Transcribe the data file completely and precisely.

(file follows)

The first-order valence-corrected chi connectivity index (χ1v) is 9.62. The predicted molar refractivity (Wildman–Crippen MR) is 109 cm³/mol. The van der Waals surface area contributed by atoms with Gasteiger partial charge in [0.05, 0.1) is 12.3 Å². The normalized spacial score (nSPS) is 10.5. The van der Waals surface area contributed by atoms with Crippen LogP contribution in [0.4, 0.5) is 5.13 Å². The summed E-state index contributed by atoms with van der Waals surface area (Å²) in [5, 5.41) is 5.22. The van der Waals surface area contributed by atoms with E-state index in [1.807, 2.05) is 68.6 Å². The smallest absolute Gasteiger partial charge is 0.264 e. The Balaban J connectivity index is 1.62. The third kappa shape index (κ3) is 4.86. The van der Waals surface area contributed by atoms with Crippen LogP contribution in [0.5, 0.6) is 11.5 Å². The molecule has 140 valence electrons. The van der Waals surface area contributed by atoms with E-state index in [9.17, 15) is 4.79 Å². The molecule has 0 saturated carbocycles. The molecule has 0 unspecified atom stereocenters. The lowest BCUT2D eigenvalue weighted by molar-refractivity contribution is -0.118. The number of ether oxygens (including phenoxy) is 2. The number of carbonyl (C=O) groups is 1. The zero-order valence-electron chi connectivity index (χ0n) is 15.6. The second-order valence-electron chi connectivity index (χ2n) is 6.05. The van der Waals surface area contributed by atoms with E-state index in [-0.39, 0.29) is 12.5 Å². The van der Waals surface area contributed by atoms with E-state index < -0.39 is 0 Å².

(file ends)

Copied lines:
The first-order valence-corrected chi connectivity index (χ1v) is 9.62. The predicted molar refractivity (Wildman–Crippen MR) is 109 cm³/mol. The van der Waals surface area contributed by atoms with Gasteiger partial charge in [0.05, 0.1) is 12.3 Å². The normalized spacial score (nSPS) is 10.5. The van der Waals surface area contributed by atoms with Crippen LogP contribution in [0.4, 0.5) is 5.13 Å². The summed E-state index contributed by atoms with van der Waals surface area (Å²) in [5, 5.41) is 5.22. The van der Waals surface area contributed by atoms with E-state index in [1.807, 2.05) is 68.6 Å². The smallest absolute Gasteiger partial charge is 0.264 e. The Balaban J connectivity index is 1.62. The third kappa shape index (κ3) is 4.86. The van der Waals surface area contributed by atoms with Crippen LogP contribution in [0.5, 0.6) is 11.5 Å². The molecule has 140 valence electrons. The van der Waals surface area contributed by atoms with E-state index in [9.17, 15) is 4.79 Å². The molecule has 0 saturated carbocycles. The molecule has 0 unspecified atom stereocenters. The lowest BCUT2D eigenvalue weighted by molar-refractivity contribution is -0.118. The number of ether oxygens (including phenoxy) is 2. The number of carbonyl (C=O) groups is 1. The zero-order valence-electron chi connectivity index (χ0n) is 15.6. The second-order valence-electron chi connectivity index (χ2n) is 6.05. The van der Waals surface area contributed by atoms with E-state index in [-0.39, 0.29) is 12.5 Å². The van der Waals surface area contributed by atoms with E-state index < -0.39 is 0 Å².